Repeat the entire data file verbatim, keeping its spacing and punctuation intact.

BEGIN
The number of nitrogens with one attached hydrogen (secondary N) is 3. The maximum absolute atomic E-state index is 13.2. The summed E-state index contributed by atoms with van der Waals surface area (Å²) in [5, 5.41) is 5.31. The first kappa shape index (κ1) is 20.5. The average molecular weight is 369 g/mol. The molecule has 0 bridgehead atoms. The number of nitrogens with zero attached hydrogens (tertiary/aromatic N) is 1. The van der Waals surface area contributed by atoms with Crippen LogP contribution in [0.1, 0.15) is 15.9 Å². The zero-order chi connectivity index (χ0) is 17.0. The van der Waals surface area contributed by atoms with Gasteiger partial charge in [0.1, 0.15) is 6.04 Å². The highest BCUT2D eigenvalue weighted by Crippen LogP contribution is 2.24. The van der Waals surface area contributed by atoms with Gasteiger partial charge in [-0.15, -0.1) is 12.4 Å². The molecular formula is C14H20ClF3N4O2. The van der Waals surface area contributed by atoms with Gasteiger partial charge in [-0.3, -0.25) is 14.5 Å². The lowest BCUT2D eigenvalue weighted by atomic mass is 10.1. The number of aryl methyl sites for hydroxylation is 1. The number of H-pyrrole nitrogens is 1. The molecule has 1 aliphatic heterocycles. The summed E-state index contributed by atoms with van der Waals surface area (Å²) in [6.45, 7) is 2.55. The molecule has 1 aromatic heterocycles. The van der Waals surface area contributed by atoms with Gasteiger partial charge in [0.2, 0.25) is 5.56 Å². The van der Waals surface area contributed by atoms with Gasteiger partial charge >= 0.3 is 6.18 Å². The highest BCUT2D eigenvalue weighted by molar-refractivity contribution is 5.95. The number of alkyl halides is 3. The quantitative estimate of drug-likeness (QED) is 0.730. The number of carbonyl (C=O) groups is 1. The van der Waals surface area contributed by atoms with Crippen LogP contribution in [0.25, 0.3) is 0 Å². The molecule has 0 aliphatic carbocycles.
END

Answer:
The number of nitrogens with one attached hydrogen (secondary N) is 3. The maximum absolute atomic E-state index is 13.2. The summed E-state index contributed by atoms with van der Waals surface area (Å²) in [5, 5.41) is 5.31. The first kappa shape index (κ1) is 20.5. The average molecular weight is 369 g/mol. The molecule has 0 bridgehead atoms. The number of nitrogens with zero attached hydrogens (tertiary/aromatic N) is 1. The van der Waals surface area contributed by atoms with Crippen LogP contribution in [0.1, 0.15) is 15.9 Å². The zero-order chi connectivity index (χ0) is 17.0. The van der Waals surface area contributed by atoms with Gasteiger partial charge in [0.1, 0.15) is 6.04 Å². The highest BCUT2D eigenvalue weighted by Crippen LogP contribution is 2.24. The van der Waals surface area contributed by atoms with Gasteiger partial charge in [-0.15, -0.1) is 12.4 Å². The molecular formula is C14H20ClF3N4O2. The van der Waals surface area contributed by atoms with Gasteiger partial charge in [-0.3, -0.25) is 14.5 Å². The lowest BCUT2D eigenvalue weighted by atomic mass is 10.1. The number of aryl methyl sites for hydroxylation is 1. The number of H-pyrrole nitrogens is 1. The molecule has 1 aliphatic heterocycles. The summed E-state index contributed by atoms with van der Waals surface area (Å²) in [6.45, 7) is 2.55. The molecule has 1 aromatic heterocycles. The van der Waals surface area contributed by atoms with Gasteiger partial charge in [0.2, 0.25) is 5.56 Å². The van der Waals surface area contributed by atoms with Gasteiger partial charge >= 0.3 is 6.18 Å². The highest BCUT2D eigenvalue weighted by molar-refractivity contribution is 5.95. The number of alkyl halides is 3. The quantitative estimate of drug-likeness (QED) is 0.730. The number of carbonyl (C=O) groups is 1. The van der Waals surface area contributed by atoms with Crippen LogP contribution in [0.25, 0.3) is 0 Å². The molecule has 0 aliphatic carbocycles.